August 17, 2017 · 6:19 am
Donna and I first became close friends at work and later grew closer as antique buddies. We learned proficiency on the computer by eBaying on breaks and lunch. Donna often sent me late night emails to share new finds and of course, I was up shopping, too. Our boss called us “The eBabes.”
We also combed antique stores in several nearby counties on the weekends. Both smitten with art pottery and more, our collections grew. And grew. Until we both have come to that point where one either culls those collections…or opens an antique store.
We considered it. But happily retired, neither of us wants to run a store of any kind. These days, we are both doing the hard thing & letting go of collectibles we once prized. The beginning of the journey, especially Donna’s part, is highlighted in yesterday’s blog, Bye-Bye to Grandma’s Stuff, Part I: 6 Tips From an Amateur Decorator. In it, I share six ways to RE-feather your nest, with less.
This brings us to the next step. Now…what to do with all those old “antique-friends” painstakingly released to…well…where? Donna & I came up with these ideas for recycling collectables:
- Check with family first. I still have memories of several things my folks put in a yard sale without checking with us kids.
- QUESTION: How long does one carry a torch for an exquisite mantel clock from the old Hotel in Sisters, Oregon?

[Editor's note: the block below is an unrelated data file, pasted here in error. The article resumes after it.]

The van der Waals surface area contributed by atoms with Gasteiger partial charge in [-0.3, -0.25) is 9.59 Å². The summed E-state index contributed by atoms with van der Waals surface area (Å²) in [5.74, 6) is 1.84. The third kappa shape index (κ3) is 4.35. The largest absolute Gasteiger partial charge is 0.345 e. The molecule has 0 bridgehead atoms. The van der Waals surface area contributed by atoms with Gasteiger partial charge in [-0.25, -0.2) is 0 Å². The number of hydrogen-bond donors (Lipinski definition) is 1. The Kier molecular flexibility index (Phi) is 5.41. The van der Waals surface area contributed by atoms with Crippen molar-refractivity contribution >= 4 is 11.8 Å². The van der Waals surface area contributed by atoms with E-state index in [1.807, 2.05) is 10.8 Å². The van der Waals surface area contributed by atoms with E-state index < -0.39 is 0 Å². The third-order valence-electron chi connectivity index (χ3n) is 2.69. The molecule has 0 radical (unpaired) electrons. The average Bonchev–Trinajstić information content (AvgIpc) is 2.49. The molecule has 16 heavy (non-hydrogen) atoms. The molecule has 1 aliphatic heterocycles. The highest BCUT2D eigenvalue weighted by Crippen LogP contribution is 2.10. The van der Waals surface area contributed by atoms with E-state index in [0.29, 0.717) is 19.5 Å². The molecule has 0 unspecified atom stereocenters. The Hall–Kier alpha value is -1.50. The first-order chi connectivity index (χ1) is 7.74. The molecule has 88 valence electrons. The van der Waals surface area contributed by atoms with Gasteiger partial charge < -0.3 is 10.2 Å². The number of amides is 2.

- ANSWER: A long time, apparently.
- See if one of your collector friends is interested. I now have a cool Wheatley vase that Donna fell out-of-love with…but that’s another article.
Lovely 1880s Wheatley pottery vase, a gift from Donna. Pray that I don’t start a collection.
- Sell stuff on eBay or Etsy. Years back, I put a special antique find up for bid on eBay and the profit paid for a fourth of my daughter’s wedding. Oh, yeah.
- Rent a space in an antique shop & display your items for sale. You may have to work one or two days a month as part of your rent agreement. Still, it could be enjoyable, if you don’t do too much shopping. (Wink)
- Offer to trade some of your out-of-favor things for something you actually WANT in an antique store. No money exchanged. I know someone who does this regularly. She usually offers more than the desired item is worth, thus sweetening the deal and getting rid of more items. And dealers benefit from having new stock to lure buyers.
- Donate items to a local auction to benefit a good cause. This is my favorite choice because it is a heart offering. I don’t even care what I paid for a piece. Much more important – the sum it will earn to help someone in need. To make your collectible more enticing to bidders, type out its history and description on a card to accompany the item.
I’m proud of my friend’s progress, ridding her home of collectibles that overstayed their welcome. After our visit today, I carried away the aforementioned Wheatley vase, a pink-slag-serving dish, a stout Weller vase (why didn’t Donna want that?), and a cool glass-topped jar. She’s doing so great.
But I think I’m regressing.
A couple bags of goodies from Donna…oh-oh.
August 15, 2017 · 7:30 pm
Recently, my friend and I spoke about an online article that claimed nobody wants your old, inherited stuff. Amen to that. My daughter’s home is lovely and filled with what she and her husband prefer. Okay, maybe a few cherished items from yesteryear, but not myriad collections. Nor are Donna’s children interested in her old bits and pieces. Only one granddaughter shares my friend’s passion. Without the passion part.